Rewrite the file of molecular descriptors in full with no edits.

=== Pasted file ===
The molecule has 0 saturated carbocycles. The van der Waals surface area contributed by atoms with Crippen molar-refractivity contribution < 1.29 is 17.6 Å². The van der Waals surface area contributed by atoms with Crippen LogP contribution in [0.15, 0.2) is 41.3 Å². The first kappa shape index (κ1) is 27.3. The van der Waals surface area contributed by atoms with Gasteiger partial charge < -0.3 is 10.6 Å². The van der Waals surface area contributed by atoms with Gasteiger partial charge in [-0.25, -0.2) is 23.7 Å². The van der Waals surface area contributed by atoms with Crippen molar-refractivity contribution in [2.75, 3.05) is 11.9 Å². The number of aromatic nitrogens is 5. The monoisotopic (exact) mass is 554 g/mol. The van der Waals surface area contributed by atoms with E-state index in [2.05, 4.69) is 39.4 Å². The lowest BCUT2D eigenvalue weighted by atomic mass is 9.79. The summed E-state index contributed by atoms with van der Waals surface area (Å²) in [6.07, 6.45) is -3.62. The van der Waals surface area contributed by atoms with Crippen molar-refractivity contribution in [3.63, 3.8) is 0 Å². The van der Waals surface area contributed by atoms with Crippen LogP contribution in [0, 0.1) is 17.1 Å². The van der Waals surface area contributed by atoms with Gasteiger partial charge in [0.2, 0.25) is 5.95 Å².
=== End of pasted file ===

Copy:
The molecule has 0 saturated carbocycles. The van der Waals surface area contributed by atoms with Crippen molar-refractivity contribution < 1.29 is 17.6 Å². The van der Waals surface area contributed by atoms with Crippen LogP contribution in [0.15, 0.2) is 41.3 Å². The first kappa shape index (κ1) is 27.3. The van der Waals surface area contributed by atoms with Gasteiger partial charge < -0.3 is 10.6 Å². The van der Waals surface area contributed by atoms with Gasteiger partial charge in [-0.25, -0.2) is 23.7 Å². The van der Waals surface area contributed by atoms with Crippen molar-refractivity contribution in [2.75, 3.05) is 11.9 Å². The number of aromatic nitrogens is 5. The monoisotopic (exact) mass is 554 g/mol. The van der Waals surface area contributed by atoms with E-state index in [2.05, 4.69) is 39.4 Å². The lowest BCUT2D eigenvalue weighted by atomic mass is 9.79. The summed E-state index contributed by atoms with van der Waals surface area (Å²) in [6.07, 6.45) is -3.62. The van der Waals surface area contributed by atoms with Crippen molar-refractivity contribution in [3.63, 3.8) is 0 Å². The van der Waals surface area contributed by atoms with Crippen LogP contribution in [0, 0.1) is 17.1 Å². The van der Waals surface area contributed by atoms with Gasteiger partial charge in [0.2, 0.25) is 5.95 Å².